Despite that opening, it was neither a single-issue nor parochial speech. President Fernández obviously could not ignore this year’s elephant in the room, the Russian invasion of Ukraine – even if his call for peace evaded describing it in those terms, instead highlighting Argentina’s potential contribution to food and energy security. Like every president before him (with the peculiar exception of Cristina Fernández de Kirchner in 2015), he reaffirmed Argentina’s South Atlantic sovereignty rights. Fernández also deplored the “blockades” against Cuba and Venezuela without admitting that there might be any justification for them such as the violation of human rights in both countries (also Nicaragua) while upholding those rights universally. He further reverted to a favourite hobby horse of calling for the International Monetary Fund’s interest rate surcharges to be scrapped but otherwise the 15 minutes allotted to him did not allow him to be too specific about the other themes he touched such as climate change. Urging a “new capitalism,” the presidential speech ended with a call for an end to poverty, hunger and inequality in the world.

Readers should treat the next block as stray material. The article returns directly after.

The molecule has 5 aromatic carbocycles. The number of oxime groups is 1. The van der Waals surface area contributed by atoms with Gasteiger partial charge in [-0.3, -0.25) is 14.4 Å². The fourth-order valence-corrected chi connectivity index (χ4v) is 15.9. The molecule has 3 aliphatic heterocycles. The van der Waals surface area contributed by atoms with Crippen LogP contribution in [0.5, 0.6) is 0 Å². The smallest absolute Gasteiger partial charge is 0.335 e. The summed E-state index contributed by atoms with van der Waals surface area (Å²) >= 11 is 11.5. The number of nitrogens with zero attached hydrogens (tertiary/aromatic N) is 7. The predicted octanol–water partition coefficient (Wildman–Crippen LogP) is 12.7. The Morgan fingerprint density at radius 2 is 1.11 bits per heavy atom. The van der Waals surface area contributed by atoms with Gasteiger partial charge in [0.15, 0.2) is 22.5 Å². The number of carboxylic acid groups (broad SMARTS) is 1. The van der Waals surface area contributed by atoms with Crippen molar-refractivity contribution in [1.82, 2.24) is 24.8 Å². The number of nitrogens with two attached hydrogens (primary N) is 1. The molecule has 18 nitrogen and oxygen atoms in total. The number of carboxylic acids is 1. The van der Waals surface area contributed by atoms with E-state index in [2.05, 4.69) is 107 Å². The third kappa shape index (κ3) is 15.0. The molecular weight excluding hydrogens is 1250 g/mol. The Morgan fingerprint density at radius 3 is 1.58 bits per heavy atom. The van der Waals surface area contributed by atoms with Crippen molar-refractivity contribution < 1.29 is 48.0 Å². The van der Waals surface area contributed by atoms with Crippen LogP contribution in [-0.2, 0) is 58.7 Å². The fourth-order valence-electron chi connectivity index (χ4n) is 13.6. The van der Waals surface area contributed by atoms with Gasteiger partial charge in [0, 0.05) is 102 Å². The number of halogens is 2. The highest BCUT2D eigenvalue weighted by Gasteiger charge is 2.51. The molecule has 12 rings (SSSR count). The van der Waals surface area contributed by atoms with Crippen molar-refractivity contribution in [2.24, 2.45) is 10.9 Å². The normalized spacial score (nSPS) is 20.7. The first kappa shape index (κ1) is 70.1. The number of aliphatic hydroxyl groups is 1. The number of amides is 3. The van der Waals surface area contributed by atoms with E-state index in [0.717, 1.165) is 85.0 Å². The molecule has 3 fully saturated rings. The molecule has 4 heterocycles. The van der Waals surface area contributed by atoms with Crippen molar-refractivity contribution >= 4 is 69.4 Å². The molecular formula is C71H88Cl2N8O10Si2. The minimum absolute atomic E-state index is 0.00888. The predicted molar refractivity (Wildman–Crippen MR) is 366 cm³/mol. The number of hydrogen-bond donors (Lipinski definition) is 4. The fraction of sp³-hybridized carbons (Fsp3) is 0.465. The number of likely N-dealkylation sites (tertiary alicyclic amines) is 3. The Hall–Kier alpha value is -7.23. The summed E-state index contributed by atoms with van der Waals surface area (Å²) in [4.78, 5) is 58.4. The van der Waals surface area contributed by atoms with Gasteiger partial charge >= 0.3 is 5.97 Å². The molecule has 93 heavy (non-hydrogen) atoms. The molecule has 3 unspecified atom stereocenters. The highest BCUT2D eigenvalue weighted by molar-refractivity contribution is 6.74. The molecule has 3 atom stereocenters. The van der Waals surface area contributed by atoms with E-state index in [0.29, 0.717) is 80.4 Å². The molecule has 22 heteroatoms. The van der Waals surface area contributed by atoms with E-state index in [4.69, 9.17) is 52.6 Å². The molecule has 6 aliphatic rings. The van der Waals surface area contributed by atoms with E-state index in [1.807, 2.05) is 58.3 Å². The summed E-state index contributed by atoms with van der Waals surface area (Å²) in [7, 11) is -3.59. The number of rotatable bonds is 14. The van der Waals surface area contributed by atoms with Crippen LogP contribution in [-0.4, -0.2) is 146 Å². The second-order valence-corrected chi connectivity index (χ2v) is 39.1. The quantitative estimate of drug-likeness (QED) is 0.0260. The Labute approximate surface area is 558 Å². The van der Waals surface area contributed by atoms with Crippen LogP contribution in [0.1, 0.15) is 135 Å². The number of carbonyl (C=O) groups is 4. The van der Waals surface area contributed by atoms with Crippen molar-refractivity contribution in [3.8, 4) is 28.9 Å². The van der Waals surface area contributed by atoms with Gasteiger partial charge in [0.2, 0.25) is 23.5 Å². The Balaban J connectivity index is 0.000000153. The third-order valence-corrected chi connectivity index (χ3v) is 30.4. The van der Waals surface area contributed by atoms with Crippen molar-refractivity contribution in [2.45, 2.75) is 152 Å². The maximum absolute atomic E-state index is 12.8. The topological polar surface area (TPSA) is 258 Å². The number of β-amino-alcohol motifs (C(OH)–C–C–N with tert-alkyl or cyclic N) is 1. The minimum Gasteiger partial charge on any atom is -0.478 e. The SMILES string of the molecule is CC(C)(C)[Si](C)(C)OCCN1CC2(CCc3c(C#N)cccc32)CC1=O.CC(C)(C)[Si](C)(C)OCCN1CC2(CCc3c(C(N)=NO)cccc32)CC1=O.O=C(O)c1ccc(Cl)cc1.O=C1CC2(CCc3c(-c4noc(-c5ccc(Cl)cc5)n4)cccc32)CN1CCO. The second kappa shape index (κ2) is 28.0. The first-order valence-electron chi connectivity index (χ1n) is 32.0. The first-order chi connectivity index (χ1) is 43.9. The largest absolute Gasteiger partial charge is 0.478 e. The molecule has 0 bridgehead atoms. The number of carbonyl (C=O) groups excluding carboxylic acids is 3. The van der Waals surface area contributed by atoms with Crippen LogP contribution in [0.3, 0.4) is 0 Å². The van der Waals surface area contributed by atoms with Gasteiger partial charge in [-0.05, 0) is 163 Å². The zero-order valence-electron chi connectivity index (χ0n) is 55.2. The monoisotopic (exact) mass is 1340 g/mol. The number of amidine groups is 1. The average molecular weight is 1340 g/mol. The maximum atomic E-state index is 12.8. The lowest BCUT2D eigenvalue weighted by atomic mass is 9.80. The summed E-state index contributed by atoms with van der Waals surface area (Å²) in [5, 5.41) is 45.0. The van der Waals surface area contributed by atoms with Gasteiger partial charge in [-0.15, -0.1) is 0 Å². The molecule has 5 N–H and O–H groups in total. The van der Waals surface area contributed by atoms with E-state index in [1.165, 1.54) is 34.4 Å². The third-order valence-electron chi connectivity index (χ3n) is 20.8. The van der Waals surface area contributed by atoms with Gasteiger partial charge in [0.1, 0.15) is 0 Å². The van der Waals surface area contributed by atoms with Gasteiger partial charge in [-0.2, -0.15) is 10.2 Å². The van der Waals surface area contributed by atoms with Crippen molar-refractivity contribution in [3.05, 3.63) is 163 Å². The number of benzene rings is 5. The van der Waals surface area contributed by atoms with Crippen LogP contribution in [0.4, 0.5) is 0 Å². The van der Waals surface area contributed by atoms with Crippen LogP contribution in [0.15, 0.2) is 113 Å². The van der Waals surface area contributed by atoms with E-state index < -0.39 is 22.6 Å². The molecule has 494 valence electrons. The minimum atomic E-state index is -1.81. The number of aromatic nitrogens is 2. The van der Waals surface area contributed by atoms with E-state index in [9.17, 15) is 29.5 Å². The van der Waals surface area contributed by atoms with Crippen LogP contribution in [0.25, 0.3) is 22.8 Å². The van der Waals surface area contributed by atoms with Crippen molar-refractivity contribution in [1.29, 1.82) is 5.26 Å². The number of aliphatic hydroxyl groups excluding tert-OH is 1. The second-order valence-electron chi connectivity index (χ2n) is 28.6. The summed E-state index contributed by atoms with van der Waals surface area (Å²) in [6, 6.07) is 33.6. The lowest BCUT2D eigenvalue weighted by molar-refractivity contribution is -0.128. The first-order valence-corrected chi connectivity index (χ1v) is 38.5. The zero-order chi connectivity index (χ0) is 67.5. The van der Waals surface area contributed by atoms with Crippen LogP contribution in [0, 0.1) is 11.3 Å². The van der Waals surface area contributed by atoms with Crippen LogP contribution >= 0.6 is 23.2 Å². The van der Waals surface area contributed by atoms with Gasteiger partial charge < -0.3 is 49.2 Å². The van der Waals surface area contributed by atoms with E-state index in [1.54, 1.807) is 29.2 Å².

The above summary does not include enjoining Iranian co-operation in clarifying the 1994 terrorist bomb destruction of the AMIA Jewish community centre (claiming 85 lives), which is worth a paragraph apart. Those tagging Cristina with an image of ideological dogmatism are currently surprised by the way the veep is allowing Economy Minister Sergio Massa to sweep aside some of her most cherished fetishes such as frozen public service pricing, boycott of the IMF and demonising the farming sector but they should not be – the forum of UN General Assemblies was an early witness of her capacity to switch gears in the form of U-turns over Tehran’s responsibility for the AMIA atrocity. Like her husband Néstor in his four years of presidency (2003-2007), she used her New York speeches to pressure Iran through to 2013 (despite having started that year with the controversial memorandum of understanding with Iran which it obviously had yet to ratify because it never did). But in 2014 she was telling the General Assembly that bomb terrorism took second place to the economic wreckage from an unjust world order while in 2015 she defended the agreement with Iran outright, also accusing the recently dead AMIA prosecutor Alberto Nisman of links with vulture funds and foreign intelligence as well as owning bloated overseas accounts.